This book was truly a frenetically paced manifesto of radical hope by clinging to nothing but Jesus Christ. At times, the wording evoked images of being shouted through a megaphone. The overall tone felt like a cross between WWE’s Mojo Rawley and his “All Hype All The Time” gimmick crossed with Canadian rapper Manafest’s breakout single “No Plan B” from several years ago. Courson does a great job explaining his philosophy and even references quite a few legendary Christian thinkers, from CS Lewis to G.K. Chesterton, and his message is one that should resonate in self help and Christian millenial/ GenX circles in particular.
The book as a whole is truly a great work, but there were a couple of problems with it. For one, Courson relies a bit too much on cliche catchphrases, liberally sprinkling them across nearly every chapter of the book. Another is that he proof texts quite a bit, though he also does a solid job of explaining several Biblical stories in more modern language. And the final problem is a general lack of citation. Given how much Courson makes some claim about something someone said and then just moves on with his point, a hearty bibliography and footnotes would generally be expected… but were not present in the Advance Reader Copy edition I read. Perhaps this will be better presented in the full publication edition, in which case this particular criticism would be rendered moot.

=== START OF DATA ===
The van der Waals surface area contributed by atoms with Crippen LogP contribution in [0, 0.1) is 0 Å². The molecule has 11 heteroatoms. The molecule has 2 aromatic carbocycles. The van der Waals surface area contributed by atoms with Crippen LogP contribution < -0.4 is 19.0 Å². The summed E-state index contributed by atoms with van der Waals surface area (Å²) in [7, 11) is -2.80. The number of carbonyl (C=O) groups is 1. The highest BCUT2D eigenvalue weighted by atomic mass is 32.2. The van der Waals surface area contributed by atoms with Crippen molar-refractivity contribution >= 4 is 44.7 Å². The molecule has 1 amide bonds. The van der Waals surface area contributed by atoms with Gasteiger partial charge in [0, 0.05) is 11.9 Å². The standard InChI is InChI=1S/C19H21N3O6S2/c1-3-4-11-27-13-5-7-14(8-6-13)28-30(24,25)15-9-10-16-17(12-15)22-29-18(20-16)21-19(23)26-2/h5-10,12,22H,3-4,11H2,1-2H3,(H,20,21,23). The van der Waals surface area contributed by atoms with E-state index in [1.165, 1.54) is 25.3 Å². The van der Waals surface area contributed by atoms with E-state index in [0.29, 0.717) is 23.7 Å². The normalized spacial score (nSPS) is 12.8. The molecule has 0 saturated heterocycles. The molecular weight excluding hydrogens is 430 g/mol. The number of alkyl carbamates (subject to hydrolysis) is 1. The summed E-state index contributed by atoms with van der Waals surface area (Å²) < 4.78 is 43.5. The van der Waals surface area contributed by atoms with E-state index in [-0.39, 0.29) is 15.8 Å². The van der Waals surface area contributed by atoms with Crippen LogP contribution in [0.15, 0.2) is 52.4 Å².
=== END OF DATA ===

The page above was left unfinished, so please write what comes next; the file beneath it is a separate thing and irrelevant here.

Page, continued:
Overall this was an excellent introduction to a new to me Christian speaker and thinker, and I’ll likely be paying a bit more attention to future efforts from this author and recommend that you both pick up this book and check out his other efforts.
And as always, the Goodreads/ Amazon review:
The Furious Longing of Hope. Courson is a clearly well read guy who is clearly a gifted speaker and writer. The beginning and parts of the end of this book felt like they were being shouted through a megaphone, which was actually a cool experience. The overall tone of the book was reminiscent of WWE’s Mojo Rawley – All Hype All The Time. And this tone interjected the book with a relentless pace that makes it a fairly quick read, even at its length. Ultimately I find myself dinging it a star due to overuse of cliche, “proof texting” – the practice of making a claim and citing a seemingly random Bible verse in support of it, and a lack of citations. I’m fine with making a claim like “scientists say blah” and moving on with your primary point, but give me the ability to go behind you and verify that they actually said blah. The message itself is great though, and many will find it needed and refreshing. Great book that just could have been better.